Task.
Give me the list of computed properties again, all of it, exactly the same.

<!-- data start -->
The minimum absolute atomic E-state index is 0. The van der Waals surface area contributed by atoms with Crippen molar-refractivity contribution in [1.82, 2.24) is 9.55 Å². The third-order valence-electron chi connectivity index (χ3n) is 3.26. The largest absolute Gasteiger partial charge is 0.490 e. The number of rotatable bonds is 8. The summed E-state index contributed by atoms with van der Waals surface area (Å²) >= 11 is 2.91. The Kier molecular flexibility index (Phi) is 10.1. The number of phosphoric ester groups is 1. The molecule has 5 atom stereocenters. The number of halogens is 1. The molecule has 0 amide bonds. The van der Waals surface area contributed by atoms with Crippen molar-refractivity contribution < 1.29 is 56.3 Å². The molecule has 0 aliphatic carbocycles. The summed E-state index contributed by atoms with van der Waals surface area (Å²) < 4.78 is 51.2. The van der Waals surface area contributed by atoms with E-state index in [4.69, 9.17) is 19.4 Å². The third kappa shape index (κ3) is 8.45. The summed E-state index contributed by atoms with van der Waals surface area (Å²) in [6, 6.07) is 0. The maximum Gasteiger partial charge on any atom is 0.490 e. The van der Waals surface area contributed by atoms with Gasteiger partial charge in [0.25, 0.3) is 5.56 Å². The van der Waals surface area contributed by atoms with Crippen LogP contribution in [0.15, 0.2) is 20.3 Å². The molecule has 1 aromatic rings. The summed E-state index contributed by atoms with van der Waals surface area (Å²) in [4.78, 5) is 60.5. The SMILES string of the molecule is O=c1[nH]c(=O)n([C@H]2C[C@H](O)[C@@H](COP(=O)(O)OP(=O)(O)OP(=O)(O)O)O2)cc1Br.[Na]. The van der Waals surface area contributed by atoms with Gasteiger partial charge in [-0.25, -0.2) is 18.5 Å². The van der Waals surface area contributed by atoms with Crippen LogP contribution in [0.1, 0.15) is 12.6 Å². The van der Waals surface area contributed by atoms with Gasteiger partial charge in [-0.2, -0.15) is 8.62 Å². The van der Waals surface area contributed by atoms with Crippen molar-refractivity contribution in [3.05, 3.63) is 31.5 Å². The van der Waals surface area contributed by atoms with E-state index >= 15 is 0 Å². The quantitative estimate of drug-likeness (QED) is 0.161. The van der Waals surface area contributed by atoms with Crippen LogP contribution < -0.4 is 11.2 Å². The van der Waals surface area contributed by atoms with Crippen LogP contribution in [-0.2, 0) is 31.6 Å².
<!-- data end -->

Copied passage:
The minimum absolute atomic E-state index is 0. The van der Waals surface area contributed by atoms with Crippen molar-refractivity contribution in [1.82, 2.24) is 9.55 Å². The third-order valence-electron chi connectivity index (χ3n) is 3.26. The largest absolute Gasteiger partial charge is 0.490 e. The number of rotatable bonds is 8. The summed E-state index contributed by atoms with van der Waals surface area (Å²) >= 11 is 2.91. The Kier molecular flexibility index (Phi) is 10.1. The number of phosphoric ester groups is 1. The molecule has 5 atom stereocenters. The number of halogens is 1. The molecule has 0 amide bonds. The van der Waals surface area contributed by atoms with Crippen molar-refractivity contribution < 1.29 is 56.3 Å². The molecule has 0 aliphatic carbocycles. The summed E-state index contributed by atoms with van der Waals surface area (Å²) < 4.78 is 51.2. The van der Waals surface area contributed by atoms with E-state index in [4.69, 9.17) is 19.4 Å². The third kappa shape index (κ3) is 8.45. The summed E-state index contributed by atoms with van der Waals surface area (Å²) in [6, 6.07) is 0. The maximum Gasteiger partial charge on any atom is 0.490 e. The van der Waals surface area contributed by atoms with Gasteiger partial charge in [0.25, 0.3) is 5.56 Å². The van der Waals surface area contributed by atoms with Crippen LogP contribution in [0.15, 0.2) is 20.3 Å². The molecule has 1 aromatic rings. The summed E-state index contributed by atoms with van der Waals surface area (Å²) in [4.78, 5) is 60.5. The SMILES string of the molecule is O=c1[nH]c(=O)n([C@H]2C[C@H](O)[C@@H](COP(=O)(O)OP(=O)(O)OP(=O)(O)O)O2)cc1Br.[Na]. The van der Waals surface area contributed by atoms with Gasteiger partial charge in [-0.25, -0.2) is 18.5 Å². The van der Waals surface area contributed by atoms with Crippen LogP contribution in [0.1, 0.15) is 12.6 Å². The van der Waals surface area contributed by atoms with Gasteiger partial charge in [-0.2, -0.15) is 8.62 Å². The van der Waals surface area contributed by atoms with Crippen molar-refractivity contribution in [3.05, 3.63) is 31.5 Å². The van der Waals surface area contributed by atoms with E-state index >= 15 is 0 Å². The quantitative estimate of drug-likeness (QED) is 0.161. The van der Waals surface area contributed by atoms with Crippen LogP contribution < -0.4 is 11.2 Å². The van der Waals surface area contributed by atoms with Crippen LogP contribution in [-0.2, 0) is 31.6 Å².